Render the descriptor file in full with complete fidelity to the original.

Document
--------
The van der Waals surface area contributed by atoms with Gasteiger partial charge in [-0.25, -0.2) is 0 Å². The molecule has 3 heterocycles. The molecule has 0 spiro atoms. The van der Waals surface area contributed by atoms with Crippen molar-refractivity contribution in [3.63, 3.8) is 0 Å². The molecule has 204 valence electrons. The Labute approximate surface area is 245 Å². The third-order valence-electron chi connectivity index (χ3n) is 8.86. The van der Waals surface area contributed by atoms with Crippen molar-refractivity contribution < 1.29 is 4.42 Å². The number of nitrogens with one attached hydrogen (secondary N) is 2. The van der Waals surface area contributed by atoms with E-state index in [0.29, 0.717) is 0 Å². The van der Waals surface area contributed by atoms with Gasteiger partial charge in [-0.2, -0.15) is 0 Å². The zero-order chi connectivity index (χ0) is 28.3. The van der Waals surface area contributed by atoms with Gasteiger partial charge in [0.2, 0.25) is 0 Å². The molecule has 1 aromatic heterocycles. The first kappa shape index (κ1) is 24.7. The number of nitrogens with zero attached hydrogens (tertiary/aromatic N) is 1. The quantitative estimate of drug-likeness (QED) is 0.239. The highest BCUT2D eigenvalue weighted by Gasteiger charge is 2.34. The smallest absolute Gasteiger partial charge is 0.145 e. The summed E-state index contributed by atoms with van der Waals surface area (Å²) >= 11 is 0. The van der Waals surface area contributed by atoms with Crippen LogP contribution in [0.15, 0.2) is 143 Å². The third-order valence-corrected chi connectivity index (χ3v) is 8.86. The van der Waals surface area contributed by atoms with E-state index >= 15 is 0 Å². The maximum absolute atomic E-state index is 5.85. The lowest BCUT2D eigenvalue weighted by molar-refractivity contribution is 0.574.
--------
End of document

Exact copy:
The van der Waals surface area contributed by atoms with Gasteiger partial charge in [-0.25, -0.2) is 0 Å². The molecule has 3 heterocycles. The molecule has 0 spiro atoms. The van der Waals surface area contributed by atoms with Crippen molar-refractivity contribution in [3.63, 3.8) is 0 Å². The molecule has 204 valence electrons. The Labute approximate surface area is 245 Å². The third-order valence-electron chi connectivity index (χ3n) is 8.86. The van der Waals surface area contributed by atoms with Crippen molar-refractivity contribution < 1.29 is 4.42 Å². The number of nitrogens with one attached hydrogen (secondary N) is 2. The van der Waals surface area contributed by atoms with E-state index in [0.29, 0.717) is 0 Å². The van der Waals surface area contributed by atoms with Gasteiger partial charge in [-0.2, -0.15) is 0 Å². The zero-order chi connectivity index (χ0) is 28.3. The van der Waals surface area contributed by atoms with Gasteiger partial charge in [0.2, 0.25) is 0 Å². The molecule has 1 aromatic heterocycles. The first kappa shape index (κ1) is 24.7. The number of nitrogens with zero attached hydrogens (tertiary/aromatic N) is 1. The quantitative estimate of drug-likeness (QED) is 0.239. The highest BCUT2D eigenvalue weighted by Gasteiger charge is 2.34. The smallest absolute Gasteiger partial charge is 0.145 e. The summed E-state index contributed by atoms with van der Waals surface area (Å²) >= 11 is 0. The van der Waals surface area contributed by atoms with Crippen LogP contribution in [0.15, 0.2) is 143 Å². The third-order valence-corrected chi connectivity index (χ3v) is 8.86. The van der Waals surface area contributed by atoms with E-state index >= 15 is 0 Å². The maximum absolute atomic E-state index is 5.85. The lowest BCUT2D eigenvalue weighted by molar-refractivity contribution is 0.574.